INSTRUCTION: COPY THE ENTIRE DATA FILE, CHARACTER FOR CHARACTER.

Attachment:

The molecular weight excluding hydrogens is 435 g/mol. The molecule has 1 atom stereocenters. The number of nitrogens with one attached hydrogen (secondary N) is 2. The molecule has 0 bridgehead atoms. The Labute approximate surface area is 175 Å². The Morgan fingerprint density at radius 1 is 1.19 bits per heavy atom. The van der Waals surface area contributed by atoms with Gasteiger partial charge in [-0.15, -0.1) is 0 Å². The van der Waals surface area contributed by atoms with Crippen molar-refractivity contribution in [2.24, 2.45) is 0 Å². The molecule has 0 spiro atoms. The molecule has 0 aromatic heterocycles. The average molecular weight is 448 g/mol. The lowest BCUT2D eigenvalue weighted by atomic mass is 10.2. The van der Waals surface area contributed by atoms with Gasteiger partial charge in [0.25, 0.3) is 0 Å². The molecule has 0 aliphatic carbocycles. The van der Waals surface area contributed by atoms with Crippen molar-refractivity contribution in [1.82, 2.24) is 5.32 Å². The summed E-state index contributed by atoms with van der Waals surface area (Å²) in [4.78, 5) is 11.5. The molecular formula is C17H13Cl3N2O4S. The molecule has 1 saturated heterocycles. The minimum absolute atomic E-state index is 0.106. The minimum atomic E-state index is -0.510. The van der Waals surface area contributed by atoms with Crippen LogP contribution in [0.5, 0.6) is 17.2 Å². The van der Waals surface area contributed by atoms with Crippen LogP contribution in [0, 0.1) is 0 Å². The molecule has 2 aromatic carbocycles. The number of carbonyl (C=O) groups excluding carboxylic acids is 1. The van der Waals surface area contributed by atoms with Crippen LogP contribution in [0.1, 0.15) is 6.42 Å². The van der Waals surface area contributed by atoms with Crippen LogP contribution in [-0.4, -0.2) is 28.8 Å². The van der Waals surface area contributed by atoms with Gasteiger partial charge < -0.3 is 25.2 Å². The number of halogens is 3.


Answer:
The molecular weight excluding hydrogens is 435 g/mol. The molecule has 1 atom stereocenters. The number of nitrogens with one attached hydrogen (secondary N) is 2. The molecule has 0 bridgehead atoms. The Labute approximate surface area is 175 Å². The Morgan fingerprint density at radius 1 is 1.19 bits per heavy atom. The van der Waals surface area contributed by atoms with Gasteiger partial charge in [-0.15, -0.1) is 0 Å². The van der Waals surface area contributed by atoms with Crippen molar-refractivity contribution in [2.24, 2.45) is 0 Å². The molecule has 0 spiro atoms. The molecule has 0 aromatic heterocycles. The average molecular weight is 448 g/mol. The lowest BCUT2D eigenvalue weighted by atomic mass is 10.2. The van der Waals surface area contributed by atoms with Gasteiger partial charge in [0.25, 0.3) is 0 Å². The molecule has 0 aliphatic carbocycles. The van der Waals surface area contributed by atoms with Crippen molar-refractivity contribution in [1.82, 2.24) is 5.32 Å². The summed E-state index contributed by atoms with van der Waals surface area (Å²) in [4.78, 5) is 11.5. The molecular formula is C17H13Cl3N2O4S. The molecule has 1 saturated heterocycles. The minimum absolute atomic E-state index is 0.106. The minimum atomic E-state index is -0.510. The van der Waals surface area contributed by atoms with Crippen LogP contribution in [0.5, 0.6) is 17.2 Å². The van der Waals surface area contributed by atoms with Crippen LogP contribution in [0, 0.1) is 0 Å². The molecule has 2 aromatic carbocycles. The number of carbonyl (C=O) groups excluding carboxylic acids is 1. The van der Waals surface area contributed by atoms with Crippen LogP contribution in [0.1, 0.15) is 6.42 Å². The van der Waals surface area contributed by atoms with Crippen LogP contribution in [-0.4, -0.2) is 28.8 Å². The van der Waals surface area contributed by atoms with Gasteiger partial charge < -0.3 is 25.2 Å². The number of halogens is 3.